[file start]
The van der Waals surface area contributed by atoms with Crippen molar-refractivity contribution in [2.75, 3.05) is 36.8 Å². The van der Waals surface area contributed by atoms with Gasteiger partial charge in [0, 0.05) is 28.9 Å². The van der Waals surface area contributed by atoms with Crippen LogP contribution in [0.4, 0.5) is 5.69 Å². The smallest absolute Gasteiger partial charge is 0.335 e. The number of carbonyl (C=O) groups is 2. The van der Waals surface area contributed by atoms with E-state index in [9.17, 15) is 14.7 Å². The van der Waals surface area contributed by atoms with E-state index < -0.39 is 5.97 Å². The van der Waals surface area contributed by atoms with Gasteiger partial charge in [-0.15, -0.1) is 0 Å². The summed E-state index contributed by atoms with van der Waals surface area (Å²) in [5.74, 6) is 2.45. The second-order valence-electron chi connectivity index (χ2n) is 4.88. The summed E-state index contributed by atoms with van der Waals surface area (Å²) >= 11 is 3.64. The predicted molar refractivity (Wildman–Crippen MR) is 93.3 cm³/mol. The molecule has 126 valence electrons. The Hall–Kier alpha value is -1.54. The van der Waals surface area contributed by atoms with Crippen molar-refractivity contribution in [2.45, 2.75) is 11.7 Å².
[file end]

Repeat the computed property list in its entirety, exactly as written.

The van der Waals surface area contributed by atoms with Crippen molar-refractivity contribution in [2.75, 3.05) is 36.8 Å². The van der Waals surface area contributed by atoms with Gasteiger partial charge in [0, 0.05) is 28.9 Å². The van der Waals surface area contributed by atoms with Crippen LogP contribution in [0.4, 0.5) is 5.69 Å². The smallest absolute Gasteiger partial charge is 0.335 e. The number of carbonyl (C=O) groups is 2. The van der Waals surface area contributed by atoms with E-state index in [9.17, 15) is 14.7 Å². The van der Waals surface area contributed by atoms with E-state index < -0.39 is 5.97 Å². The van der Waals surface area contributed by atoms with Gasteiger partial charge in [-0.15, -0.1) is 0 Å². The summed E-state index contributed by atoms with van der Waals surface area (Å²) in [5.74, 6) is 2.45. The second-order valence-electron chi connectivity index (χ2n) is 4.88. The summed E-state index contributed by atoms with van der Waals surface area (Å²) >= 11 is 3.64. The predicted molar refractivity (Wildman–Crippen MR) is 93.3 cm³/mol. The molecule has 126 valence electrons. The Hall–Kier alpha value is -1.54. The van der Waals surface area contributed by atoms with Crippen molar-refractivity contribution in [2.45, 2.75) is 11.7 Å².